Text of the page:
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DCU: Halloween Special

Posted: Friday, October 24, 2008
By: Troy Stith

Various
Various
DC Comics
Plot: Nine different Halloween mysteries taking place throughout the DC Universe. The ghosts of Ralph Dibny (Elongated Man) and his wife Sue guide you along the way.

Comments: The realism captured on the children’s faces as they run for their lives from monsters and superheroes alike on Gene Ha’s cover is great. It prepared me to “Embrace the Terror” as the covered informed me to do, but how much terror could a DC comic have?

The introduction page is written by Dan Didio who introduces the hosts of the book the Elongated Man and his wife Sue. These two, as you probably already know, are dead and walk between the realms. If not, don’t worry they tell you. Since Didio is one of the editors on the book I figured his part would be flawless, which explains why I was surprised to see a typo in one of the characters dialogue (I won’t say which one, I’ll see if you spot it.) OK, enough on the intro and onto the stories within, there’s a lot to cover.

First up, a Clark Kent story in the offices of the Daily Planet where a Halloween party is taking place. Clark is hammering away while everyone else is partying it up around him. He is trying to meet the deadline to a project and stays after everyone leaves although not before Jimmy Olsen and Perry White remind him of the Planet’s ghost reporter, leaving Clark doubting his beliefs while he works into the night. Mike Johnson writes this ghost tale and he succeeds in showing that kryptonite isn’t the only thing that scares Superman. It was a refreshing take on a Superman story, focusing more on Clark and human emotions rather than a typical Superman tale.

The artist of the story, Matthew Clark, has a classic take on Clark and the gang that is nice and fits the story well. Although you only catch a glimpse of Superman at the end, the art carries on with the same feel throughout the book, not overly bulking up Superman, but instead making him that kid friendly hero everyone loves. Johnson and Clark do a nice job with their opening for the book.

As soon as I finished the first story I was once again met with Ralph and Sue introducing “Fear of the Dark,” a Kyle Rayner story by Eddie Berganza and Trevor Hairsine. Berganza bounces the story back and forth from Rayner’s childhood to current events as Jack T. Chance tries to break him. The flashbacks that Jack T. Chance induces in Rayner give a flash into his past while giving him the strength to survive. Berganza does a nice job using realistic dialogue between the two characters to make what you are seeing that much more effective.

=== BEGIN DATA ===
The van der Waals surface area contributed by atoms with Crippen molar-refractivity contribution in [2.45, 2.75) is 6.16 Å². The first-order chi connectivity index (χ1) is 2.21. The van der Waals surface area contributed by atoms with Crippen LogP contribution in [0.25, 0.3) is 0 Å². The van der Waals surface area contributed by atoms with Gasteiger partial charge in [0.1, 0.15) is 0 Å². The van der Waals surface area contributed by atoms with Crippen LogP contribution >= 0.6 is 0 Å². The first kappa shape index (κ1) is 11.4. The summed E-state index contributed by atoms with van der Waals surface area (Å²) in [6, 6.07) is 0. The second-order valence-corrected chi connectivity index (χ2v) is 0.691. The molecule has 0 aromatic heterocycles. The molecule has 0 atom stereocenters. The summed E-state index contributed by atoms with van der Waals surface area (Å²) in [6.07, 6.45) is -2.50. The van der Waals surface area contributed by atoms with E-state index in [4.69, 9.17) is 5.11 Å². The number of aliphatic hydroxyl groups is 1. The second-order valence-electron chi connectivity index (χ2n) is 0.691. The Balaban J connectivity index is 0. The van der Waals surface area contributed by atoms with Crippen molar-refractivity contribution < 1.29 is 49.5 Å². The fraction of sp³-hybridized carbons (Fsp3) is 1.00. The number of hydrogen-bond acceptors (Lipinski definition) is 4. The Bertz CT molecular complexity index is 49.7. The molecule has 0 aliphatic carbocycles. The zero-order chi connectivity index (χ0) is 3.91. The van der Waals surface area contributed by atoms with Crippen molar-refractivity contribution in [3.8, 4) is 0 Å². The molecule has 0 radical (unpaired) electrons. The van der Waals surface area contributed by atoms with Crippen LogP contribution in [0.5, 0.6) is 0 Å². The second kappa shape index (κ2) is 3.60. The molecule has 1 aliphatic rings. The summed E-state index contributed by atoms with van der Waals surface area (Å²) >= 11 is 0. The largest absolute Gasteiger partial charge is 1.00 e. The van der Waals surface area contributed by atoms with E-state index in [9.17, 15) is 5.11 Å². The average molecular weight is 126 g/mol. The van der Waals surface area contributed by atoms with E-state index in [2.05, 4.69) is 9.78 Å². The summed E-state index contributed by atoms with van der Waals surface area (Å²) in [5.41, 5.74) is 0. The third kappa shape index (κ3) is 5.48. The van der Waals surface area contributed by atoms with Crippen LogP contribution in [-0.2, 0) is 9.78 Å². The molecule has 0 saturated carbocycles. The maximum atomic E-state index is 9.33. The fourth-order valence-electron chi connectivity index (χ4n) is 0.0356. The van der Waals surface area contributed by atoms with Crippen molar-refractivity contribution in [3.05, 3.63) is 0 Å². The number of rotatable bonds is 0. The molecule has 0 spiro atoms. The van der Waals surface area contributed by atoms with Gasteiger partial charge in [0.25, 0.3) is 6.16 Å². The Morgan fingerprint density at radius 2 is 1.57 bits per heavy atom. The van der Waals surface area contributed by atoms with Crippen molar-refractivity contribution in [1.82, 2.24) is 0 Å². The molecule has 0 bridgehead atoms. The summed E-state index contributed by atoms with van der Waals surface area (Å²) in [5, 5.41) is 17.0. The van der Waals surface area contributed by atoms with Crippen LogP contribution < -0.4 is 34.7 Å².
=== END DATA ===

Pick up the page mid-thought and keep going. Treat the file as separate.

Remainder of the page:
I have to be honest, though, when I saw the first page of this story I was fearful of Trevor Hairsine’s artistic ability. It appeared rushed and not up to par, but when I flipped to his splash on the next page my fears left me. From there out, I had no doubts about his abilities. His all-devouring sharked-toothed Hal Jordan was especially enjoyable. The rough art at the beginning of the story was my only complaint about it and by the end I was happy and ready for Ralph’s next tale.

“The Ballad of Jonathan Crane” turned out to be my favorite tale in the book. Mikey Way takes Jonathan Crane (Scarecrow) and plops him into “The Legend of Sleepy Hollow” replacing Ichabod Crane as the lowly headmaster. It follows the falsely confident Crane through all the antics of the previous story until the surprise ending.

Mateus’ panel loaded pages don’t feel crowded or neglected in anyway. Each one finds its own detail and element in the story telling process. When Jonathan Crane puts on the Scarecrow’s mask that he steals for the Halloween party, you can feel the energy going through him before his cowardliness shows itself again. Both emotions are equally crafted and executed by Mateus.

On to “The Embrace” by Harvey Richards and Federico Dallocchino, Sebastian Faust is called in for a mysterious Halloween disappearance. What he finds goes a lot deeper into his past than he’s comfortable with.

Although I didn’t know a lot about Sebastian Faust, Richards filled me in quickly while keeping the story moving along. The similarities between Faust and Jeremy (the missing boy) fuel Sebastian to keep searching deeper into the case, leading him right where his father (Felix Faust) wants him, at the Tower of Fate. A battle of inner strength ensues between the two but I’ll let you read to find out what happens. Even though I’m not a big Sebastian Faust fan, Richards made me feel for what he’s been through.

Federico Dallocchino covered all art aspects of this story and it turned out great. His crisp clean lines and color palette depict this tale wonderfully. I may not got out and pick up all things Sebastian Faust but Richards and Dallocchino entertained me either way.